Today, Ratio Clothing unveiled Ratio Blueprint; a new way to find your exact shirt sizes and adjust them to your preference. This brings them in line with Proper Cloth's advanced sizing options. (I liked their extensive sizing and collar options, but was disappointed with the department store quality of the shirt for the price.) There are advanced options that one can access, provided you know what you're doing. You can also just input the measurements of a well fitting shirt if you want.

Among the new features that place them above Proper Cloth's options is the ability to lower or raise the second button of your shirt. So if you like the way Ledbury spaces the top two buttons, you can do the same. Contrariwise, if you prefer the way a lot of English makers have the second button close to the top you can also do that. It goes up to one and half inches either way in quarter inch increments. Another nifty advanced feature is adjusting the shoulder slope, for both or just one side.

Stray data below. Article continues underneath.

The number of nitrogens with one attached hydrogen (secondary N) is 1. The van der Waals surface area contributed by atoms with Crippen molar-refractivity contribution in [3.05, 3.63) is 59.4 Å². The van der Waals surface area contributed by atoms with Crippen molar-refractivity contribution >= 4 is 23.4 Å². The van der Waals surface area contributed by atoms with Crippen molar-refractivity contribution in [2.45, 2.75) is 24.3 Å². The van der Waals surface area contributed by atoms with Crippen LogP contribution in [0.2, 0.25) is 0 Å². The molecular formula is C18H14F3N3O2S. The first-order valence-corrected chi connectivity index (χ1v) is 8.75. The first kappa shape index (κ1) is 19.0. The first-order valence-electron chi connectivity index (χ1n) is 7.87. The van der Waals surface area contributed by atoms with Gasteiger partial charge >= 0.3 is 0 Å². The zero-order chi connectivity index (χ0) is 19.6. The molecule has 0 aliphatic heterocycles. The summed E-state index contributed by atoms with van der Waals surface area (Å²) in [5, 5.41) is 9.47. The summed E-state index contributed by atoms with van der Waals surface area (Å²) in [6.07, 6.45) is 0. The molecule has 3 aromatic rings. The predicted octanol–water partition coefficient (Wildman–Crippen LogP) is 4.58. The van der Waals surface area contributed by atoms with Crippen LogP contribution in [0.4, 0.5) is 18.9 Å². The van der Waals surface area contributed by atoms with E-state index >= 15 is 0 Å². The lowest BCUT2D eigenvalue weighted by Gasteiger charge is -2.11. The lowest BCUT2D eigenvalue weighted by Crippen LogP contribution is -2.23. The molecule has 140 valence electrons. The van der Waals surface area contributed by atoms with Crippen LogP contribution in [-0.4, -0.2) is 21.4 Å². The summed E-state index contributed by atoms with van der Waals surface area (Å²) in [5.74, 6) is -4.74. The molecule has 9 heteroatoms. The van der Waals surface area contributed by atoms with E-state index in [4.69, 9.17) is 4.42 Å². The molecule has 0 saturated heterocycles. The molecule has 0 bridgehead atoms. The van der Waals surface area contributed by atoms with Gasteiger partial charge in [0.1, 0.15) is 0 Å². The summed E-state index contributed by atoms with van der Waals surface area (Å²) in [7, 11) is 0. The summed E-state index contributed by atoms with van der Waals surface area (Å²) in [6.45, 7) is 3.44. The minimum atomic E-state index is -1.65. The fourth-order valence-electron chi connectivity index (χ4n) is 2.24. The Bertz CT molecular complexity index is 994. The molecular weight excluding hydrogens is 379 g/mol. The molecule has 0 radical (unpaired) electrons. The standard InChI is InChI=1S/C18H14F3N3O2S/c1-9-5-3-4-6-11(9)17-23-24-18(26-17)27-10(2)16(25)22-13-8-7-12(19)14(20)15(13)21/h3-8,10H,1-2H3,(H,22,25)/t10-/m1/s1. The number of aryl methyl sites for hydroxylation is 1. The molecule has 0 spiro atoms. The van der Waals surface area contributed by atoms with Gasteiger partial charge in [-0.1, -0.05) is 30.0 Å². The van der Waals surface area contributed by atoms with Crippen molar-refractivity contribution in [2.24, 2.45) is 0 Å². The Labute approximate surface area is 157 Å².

There should be new collar and cuff options on the website sometime soon, according to Eric. I've discussed these before in the past, so if you know about the "secret" options already it may not be a surprise. Still, I can't wait for them to be readily available without needing to add a bunch of text in the comment box before ordering.

Simple, clean, unfettered. They do a good job of offering lots of size variables without overwhelming visually.

Trouser Front Styles

Most men know of only two styles of trouser front -- plain* and pleated. Increasingly they believe that plain front is the best and pleated fronts are for old men. Whatever you choose is up to you alone. There is nothing intrinsically bad about either, it is merely a matter of preference and comfort. I bet anything that pleats will come back into fashion before you know it (because they have gone in and out a few times since their innovation) and the same people who banished them from their wardrobes due to being unfashionable will soon embrace them again. But there's more behind it than meets the eye.

*Also called flat front, but I'm not fond of the term for reasons I can't quite explain.